Baltimore Co. Police Chief Melissa Hyatt responds to a question about a man who died after being tased while taken into custody.
An Owings Mills man died while in police custody after officers “deployed” a Taser during an encounter with him, Baltimore County Police said Wednesday morning.
Gamel Antonio Brown, 30, was pronounced dead at a local hospital, where he had gone into cardiac arrest, according to police.
At 11:18 p.m. Tuesday night, police went to a home in the unit block of Gwynnswood Road in Owings Mills after a call for an injured person and attempted to provide assistance, police said.
At the home, officer encountered Brown, whose demeanor “suddenly changed and he became volatile and extremely combative with the officers,” police said Wednesday. Police then “deployed a Taser,” officials said.
Cpl. Shawn Vinson, a spokesman for the department, said he was unable to confirm Wednesday afternoon whether Brown was hit with the Taser or whether Brown was the person who called 911. Vinson said he could not provide detail about the incident “because it is so early in the investigation at this time.”
A Taser, the only brand of stun gun used by law enforcement officers in Maryland, fires electrified darts that incapacitate suspects long enough for them to be handcuffed.
Baltimore County Chief of Police Melissa Hyatt said during a Wednesday morning press conference that the incident was under investigation and that she did not have more details to provide.
“Of course, with any investigation, and certainly with an in-custody death, we will ensure that the police department will conduct a thorough investigation covering all aspects of the incident,” Hyatt said.
Police did not respond to a question about whether the department would release any footage from officers’ body-worn cameras of the incident.
Baltimore County does not have a written policy that dictates when body-worn camera footage is publicly released. County Executive Johnny Olszewski has called for the department to release such footage “more frequently.”
Sean Naron, an Olszewski spokesman, said the county executive believes footage of the incident should be released after a thorough investigation.
Baltimore County Councilman Izzy Patoka, a Democrat who represents Owings Mills, said he had been briefed Wednesday morning on the incident, but did not know any more details than what had been reported by police.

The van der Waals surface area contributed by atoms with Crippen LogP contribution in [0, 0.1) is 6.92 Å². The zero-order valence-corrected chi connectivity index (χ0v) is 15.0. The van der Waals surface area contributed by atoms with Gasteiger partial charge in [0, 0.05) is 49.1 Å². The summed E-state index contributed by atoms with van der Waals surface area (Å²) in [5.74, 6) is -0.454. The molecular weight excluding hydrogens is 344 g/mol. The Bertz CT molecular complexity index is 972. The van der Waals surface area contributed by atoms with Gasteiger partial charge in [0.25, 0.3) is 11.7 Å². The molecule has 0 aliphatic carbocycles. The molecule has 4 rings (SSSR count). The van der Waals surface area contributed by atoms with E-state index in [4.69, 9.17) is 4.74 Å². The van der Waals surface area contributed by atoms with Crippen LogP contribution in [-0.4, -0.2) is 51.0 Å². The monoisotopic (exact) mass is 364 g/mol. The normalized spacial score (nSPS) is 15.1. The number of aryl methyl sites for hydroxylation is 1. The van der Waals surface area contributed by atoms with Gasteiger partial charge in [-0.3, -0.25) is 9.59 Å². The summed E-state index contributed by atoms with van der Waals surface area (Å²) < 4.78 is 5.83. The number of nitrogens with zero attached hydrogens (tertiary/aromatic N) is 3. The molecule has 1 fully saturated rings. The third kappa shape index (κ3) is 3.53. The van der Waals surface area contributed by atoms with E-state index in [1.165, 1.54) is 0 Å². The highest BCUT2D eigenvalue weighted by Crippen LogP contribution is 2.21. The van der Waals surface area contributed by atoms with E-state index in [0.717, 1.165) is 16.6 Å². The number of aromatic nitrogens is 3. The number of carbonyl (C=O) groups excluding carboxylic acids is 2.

Patoka called the incident a tragedy for Brown’s family and for Baltimore County.
There were no visible signs of police activity Wednesday afternoon along Gwynnswood Road. One resident of the block, who declined to give her name, said she had not heard anything the night before.
The Owings Mills incident comes less than two weeks after a 76-year-old woman’s arrest in Gwynn Oak was captured on video that showed an officer pulling her out of her house and then a second officer tossing her to the ground.
Hyatt called “unsettling” and the woman, Rena Mellerson, said the arrest has left her in pain. Her family members said they have been unable to sleep and left “scarred.”
In previous years, Baltimore County police ranked second among Maryland agencies with the highest number of Taser uses. Between 2012 and 2014, the department reported 367 Taser discharges, according to a 2016 investigation by The Baltimore Sun. The Sun found officers statewide used the devices mostly against suspects who posed no immediate threat, and officers didn’t follow safety recommendations from policing organizations and the manufacturer.
County police have faced scrutiny for past use of Tasers.
In 2007, three officers used a Taser 10 times on Ryan Meyers, 40. Police reportedly entered a Middle River home for a domestic violence call, and used the Taser because Meyers refused to drop a baseball bat. Meyers’ family said the Taser still was being used on the mentally ill man after he fell to the ground and stopped resisting arrest. Meyers’ family said he went into cardiac arrest and died due to the Taser use.
In May 2010, county police said Carl D’Andre Johnson got into a rumble with officers after crashing his Toyota pickup truck near a busy highway interchange, and continued fighting after officers used pepper spray and a Taser. Shortly after the Windsor Mill man was jolted a second time, county police said Johnson, 48, lost consciousness and was later pronounced dead at a hospital.
Another incident occurred in December 2015 after three officers twice tried to use a Taser on Jeffrey Gene Evans, 52, before they fatally shot him in his Middle River home. Officers were called because his girlfriend reported Evans had taken a large number of pills.
And in June 2016, an officer responded to a call in Rosedale because witnesses reported Charles Chapman was disrobing on a ramp from U.S. 40 onto Interstate 695. The officer said he used his Taser because Chapman approached him with clenched fist. A supervisor who later reviewed the Taser camera footage said the officer “embellished” Chapman’s actions to justify the Taser use.